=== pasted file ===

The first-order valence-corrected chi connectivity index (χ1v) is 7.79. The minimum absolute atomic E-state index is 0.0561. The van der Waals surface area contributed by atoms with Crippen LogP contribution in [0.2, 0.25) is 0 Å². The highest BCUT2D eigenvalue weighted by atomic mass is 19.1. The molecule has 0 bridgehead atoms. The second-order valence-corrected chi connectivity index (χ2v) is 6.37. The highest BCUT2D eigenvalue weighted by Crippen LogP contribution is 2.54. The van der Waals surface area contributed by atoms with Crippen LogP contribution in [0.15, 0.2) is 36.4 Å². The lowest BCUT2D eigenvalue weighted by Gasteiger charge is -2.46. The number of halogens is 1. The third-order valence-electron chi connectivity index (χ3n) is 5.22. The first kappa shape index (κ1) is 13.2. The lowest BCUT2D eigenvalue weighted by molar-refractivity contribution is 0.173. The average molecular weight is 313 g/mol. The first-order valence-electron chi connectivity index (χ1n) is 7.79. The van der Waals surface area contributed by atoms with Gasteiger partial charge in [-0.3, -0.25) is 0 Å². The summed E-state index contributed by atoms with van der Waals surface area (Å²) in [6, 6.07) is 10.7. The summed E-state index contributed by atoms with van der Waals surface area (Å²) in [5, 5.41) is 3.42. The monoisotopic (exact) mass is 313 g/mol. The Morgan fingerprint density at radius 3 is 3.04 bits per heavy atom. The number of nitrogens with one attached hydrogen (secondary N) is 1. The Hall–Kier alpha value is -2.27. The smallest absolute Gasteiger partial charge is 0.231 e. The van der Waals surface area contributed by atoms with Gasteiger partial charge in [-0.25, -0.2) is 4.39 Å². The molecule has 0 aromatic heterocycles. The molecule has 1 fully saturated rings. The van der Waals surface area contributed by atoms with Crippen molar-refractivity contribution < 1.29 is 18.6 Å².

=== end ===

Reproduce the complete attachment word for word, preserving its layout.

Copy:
The first-order valence-corrected chi connectivity index (χ1v) is 7.79. The minimum absolute atomic E-state index is 0.0561. The van der Waals surface area contributed by atoms with Crippen LogP contribution in [0.2, 0.25) is 0 Å². The highest BCUT2D eigenvalue weighted by atomic mass is 19.1. The molecule has 0 bridgehead atoms. The second-order valence-corrected chi connectivity index (χ2v) is 6.37. The highest BCUT2D eigenvalue weighted by Crippen LogP contribution is 2.54. The van der Waals surface area contributed by atoms with Crippen LogP contribution in [0.15, 0.2) is 36.4 Å². The lowest BCUT2D eigenvalue weighted by Gasteiger charge is -2.46. The number of halogens is 1. The third-order valence-electron chi connectivity index (χ3n) is 5.22. The first kappa shape index (κ1) is 13.2. The lowest BCUT2D eigenvalue weighted by molar-refractivity contribution is 0.173. The average molecular weight is 313 g/mol. The first-order valence-electron chi connectivity index (χ1n) is 7.79. The van der Waals surface area contributed by atoms with Gasteiger partial charge in [-0.3, -0.25) is 0 Å². The summed E-state index contributed by atoms with van der Waals surface area (Å²) in [6, 6.07) is 10.7. The summed E-state index contributed by atoms with van der Waals surface area (Å²) in [5, 5.41) is 3.42. The monoisotopic (exact) mass is 313 g/mol. The Morgan fingerprint density at radius 3 is 3.04 bits per heavy atom. The number of nitrogens with one attached hydrogen (secondary N) is 1. The Hall–Kier alpha value is -2.27. The smallest absolute Gasteiger partial charge is 0.231 e. The van der Waals surface area contributed by atoms with Gasteiger partial charge in [-0.25, -0.2) is 4.39 Å². The molecule has 0 aromatic heterocycles. The molecule has 1 fully saturated rings. The van der Waals surface area contributed by atoms with Crippen molar-refractivity contribution < 1.29 is 18.6 Å².